by Ray Jason
It is Christmastime down here in the Banana Latitudes. Far to the north in the Frenzied Latitudes, the shoppers are body-slamming each other with vigor and venom. In a little Panamanian town square, I savor the sight of the Indio families in from the hills letting their children marvel at the lights and the decorations. Compared to El Norte, it is all so calm and unhurried and moderate. Surely gifts will be exchanged on the big day, but there is none of the fevered gluttony for stuff that soils the holidays in the First World.
As I leave the park to head back to AVENTURA, a faint, sweet music whispers from the little chapel across the street. I cross over and answer its call. It is a choir of children practicing Christmas carols. The beauty and innocence on their faces is enough to inspire a Leonardo to reach for his canvas and brushes. I am spellbound by the sound of these old English folk songs exquisitely rendered in Spanish. Their last song is a playful version of “The Twelve Days of Christmas.”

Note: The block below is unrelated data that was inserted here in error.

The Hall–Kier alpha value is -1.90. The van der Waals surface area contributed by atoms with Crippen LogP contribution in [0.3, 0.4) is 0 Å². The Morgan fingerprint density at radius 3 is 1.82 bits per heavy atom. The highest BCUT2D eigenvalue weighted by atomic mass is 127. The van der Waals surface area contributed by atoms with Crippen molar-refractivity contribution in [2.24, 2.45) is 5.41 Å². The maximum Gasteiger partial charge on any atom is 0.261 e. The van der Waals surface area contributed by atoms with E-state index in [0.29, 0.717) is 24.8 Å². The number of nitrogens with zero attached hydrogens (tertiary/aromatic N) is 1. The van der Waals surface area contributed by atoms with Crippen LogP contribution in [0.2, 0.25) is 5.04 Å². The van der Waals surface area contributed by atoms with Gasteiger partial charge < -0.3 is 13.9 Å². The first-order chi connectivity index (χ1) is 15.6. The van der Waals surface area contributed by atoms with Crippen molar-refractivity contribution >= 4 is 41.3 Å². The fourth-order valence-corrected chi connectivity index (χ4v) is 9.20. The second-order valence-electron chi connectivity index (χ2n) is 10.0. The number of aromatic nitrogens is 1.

It is still joyously cascading in my head when I step back aboard my lovely sailboat. Since eggnog is not available this close to the Equator, I improvise and combine some warm milk with some Bailey’s Irish Crème. It keeps my festive joy simmering; and I settle in to ponder what “my true love might give to me.”